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Excerpts From an Interview With Stanley Tookie Williams
Published: December 12, 2005

Two weeks to the day before his scheduled execution, which is set for 12:01 a.m. Tuesday, Stanley Tookie Williams sat in a cramped visiting cell at San Quentin State Prison and talked for 90 minutes with Adam Liptak of The New York Times.

In careful, deliberate language that alternated between the pithy and the flowery, Mr. Williams, 51, spoke about helping to found the Crips street gang, about how his years in prison had changed him and about his writing and work with children.

Though he conceded his criminal background, he maintained that he is innocent of the four 1979 murders that sent him to death row in 1981.

Following are excerpts from that interview, parts of which were published in The Times on Dec. 2, 2005.

On His Years as a Crip:
"I have a despicable background. I was a criminal. I was a co-founder of the Crips. I was a nihilist."

"I functioned primarily on street wit. I managed to make it to the 12th grade. The teachers were insipid in their methodology." "Cripping was all I knew. I lived it. I breathed it. I walked it and I talked it."

"My courage was predicated on violence, on a negative reputation, on drugs, on ignorance. The courage I have now, or fortitude, is based on faith."

On His Transformation:
"People forget that redemption is tailor-made for the wretched."

On the Case Against Him:
"I always ask the question: Can a black man in America receive justice? I can say to you or anybody else that the answer is absolutely no. Thereís a myriad of things that bring me to this conclusion ó prosecutorial misconduct, the biased selection of juries, the issues of informants, the exclusion of exculpatory evidence, illegal interrogation of witnesses. Itís commonplace. Itís deeply ingrained in the California criminal justice system."

On the Man the Jury Saw:
"I was darned near twice this size. I had an indelibly entrenched grimace on my face. I had total disdain for the law enforcement system and it showed. And I was shackled."

On the Families of the Victims:
"To threaten me with death does not accomplish the means of the criminal justice system or satiate those who think my death or my demise will be a closure for them. Their loved ones will not rise up from the grave and love them. I wish they could. I sympathize or empathize with everyone who has lost a loved one. But I didnít do it. My death would not mollify them."

On His Work With Children:
"They can empathize with me. I pretty much experienced all the madness theyíre going through."

"I feel a sense of bliss within. I like to see the viability of youth."

"I donít take myself seriously. I do take my helping children and writing books exceedingly seriously."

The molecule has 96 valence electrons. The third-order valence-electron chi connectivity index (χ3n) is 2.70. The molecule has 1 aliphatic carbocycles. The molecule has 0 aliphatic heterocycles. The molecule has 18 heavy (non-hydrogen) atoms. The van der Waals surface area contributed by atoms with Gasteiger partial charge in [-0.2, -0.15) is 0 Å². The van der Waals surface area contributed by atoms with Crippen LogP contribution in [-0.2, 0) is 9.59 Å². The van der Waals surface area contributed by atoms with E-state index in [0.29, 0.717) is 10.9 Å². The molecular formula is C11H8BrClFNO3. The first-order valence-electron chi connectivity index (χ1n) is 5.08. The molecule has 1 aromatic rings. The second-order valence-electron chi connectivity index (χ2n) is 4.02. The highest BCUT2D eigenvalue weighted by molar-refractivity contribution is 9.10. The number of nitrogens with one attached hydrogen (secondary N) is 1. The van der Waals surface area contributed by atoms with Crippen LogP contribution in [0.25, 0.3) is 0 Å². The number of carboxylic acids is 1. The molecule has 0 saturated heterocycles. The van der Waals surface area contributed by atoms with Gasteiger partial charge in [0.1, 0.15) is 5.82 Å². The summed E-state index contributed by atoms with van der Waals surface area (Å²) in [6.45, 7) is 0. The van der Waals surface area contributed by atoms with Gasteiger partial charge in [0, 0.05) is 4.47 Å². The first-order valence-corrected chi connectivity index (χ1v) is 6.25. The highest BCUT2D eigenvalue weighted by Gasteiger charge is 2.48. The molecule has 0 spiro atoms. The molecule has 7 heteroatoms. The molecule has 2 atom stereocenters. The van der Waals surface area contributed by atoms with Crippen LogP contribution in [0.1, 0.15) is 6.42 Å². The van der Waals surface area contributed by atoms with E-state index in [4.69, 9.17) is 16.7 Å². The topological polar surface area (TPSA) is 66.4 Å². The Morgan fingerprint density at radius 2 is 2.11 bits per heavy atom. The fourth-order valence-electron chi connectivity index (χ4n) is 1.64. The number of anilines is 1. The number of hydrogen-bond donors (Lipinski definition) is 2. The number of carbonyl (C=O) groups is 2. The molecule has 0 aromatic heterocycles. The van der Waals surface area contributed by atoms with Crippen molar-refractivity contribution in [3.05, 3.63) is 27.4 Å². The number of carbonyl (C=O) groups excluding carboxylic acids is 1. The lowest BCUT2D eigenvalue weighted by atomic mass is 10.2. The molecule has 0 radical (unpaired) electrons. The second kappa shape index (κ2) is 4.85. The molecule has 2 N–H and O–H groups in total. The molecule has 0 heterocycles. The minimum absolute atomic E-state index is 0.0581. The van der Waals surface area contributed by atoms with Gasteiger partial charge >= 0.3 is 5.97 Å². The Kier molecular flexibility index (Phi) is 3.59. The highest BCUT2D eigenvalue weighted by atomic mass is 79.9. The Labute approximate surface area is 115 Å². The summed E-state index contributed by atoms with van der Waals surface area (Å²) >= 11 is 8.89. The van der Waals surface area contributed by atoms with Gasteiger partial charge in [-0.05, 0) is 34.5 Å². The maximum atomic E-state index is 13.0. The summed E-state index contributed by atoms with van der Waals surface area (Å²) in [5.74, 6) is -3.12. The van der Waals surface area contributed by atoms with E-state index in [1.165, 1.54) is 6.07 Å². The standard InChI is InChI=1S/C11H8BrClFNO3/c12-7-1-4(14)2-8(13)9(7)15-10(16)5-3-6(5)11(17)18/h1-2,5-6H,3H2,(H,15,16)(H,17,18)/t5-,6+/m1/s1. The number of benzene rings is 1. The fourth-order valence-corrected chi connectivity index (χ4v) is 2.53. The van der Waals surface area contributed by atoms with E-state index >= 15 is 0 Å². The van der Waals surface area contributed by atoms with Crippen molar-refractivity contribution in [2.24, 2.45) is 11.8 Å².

On Taking Responsibility for the Murders:
"How can a person express contrition if heís not guilty?"

"If I were culpable of these crimes, Iíd be on my knees, begging everybody."

On What He Would Have Said to Mr. Schwarzenegger:
"First and foremost, I would say that Iím innocent. Second, I believe that if Iím allowed to get a clemency or an indefinite stay, it would allow me to continue to proliferate my positive message, including a collaboration with the N.A.A.C.P., to create a violence-prevention message for at-risk youth."

On Death Row:
"Iíve never seen a millionaire here."

"Youíre surrounded by a motley of different characters. Within the madness, there are those other than myself who have opted to redeem themselves.

"The longer I sit in this animalistic cage, the more human I become. Iíve learned not to allow the negative ambience to control me. Iíve risen above all of that, like a phoenix, a black phoenix."

"Had I still been in society I never would have been able to make the kind of impact I can now."

On the Death Penalty:
"We know that itís not a deterrent. Itís wasted a lot of the taxpayersí money. The death penalty in a sense is a disguise for vengeance."

"Itís a barbaric system that propagates, Ďto resolve murder is to murder someone,í another oxymoron. It doesnít work."

"Itís a more sophisticated type of killing than a mob lynching. Itís pathetic."

"In reality, thereís no disparity between this place and Texas."

On What He Misses:
"My freedom. Being able to hold my grandchild. Being able to go to the beach. Women. Food. My mother."

On the Prospect of Execution:
"They have the audacity to ask, 'Do I want a last meal?' Absolutely not. 'Do I want anyone present?' Absolutely not. 'Do I want a preacher?' Absolutely not. I want nothing from this institution."

"I feel good. I really do. I feel good physically and mentally and spiritually. Had I not undergone this redemptive transformation, I guarantee Iíd really be a mess."

"I have that joie de vivre. I love life."

"My faith sustains me. I donít crack under pressure."

"The least I can do is maintain my dignity. I confront madness with integrity. I donít walk around like some shuffling black man."

"Iíll go through it with dignity, with integrity, with love and bliss in my heart. I smile at everything, and Iím quite sure Iíll smile then, too. I smile to myself, and I donít worry about it."

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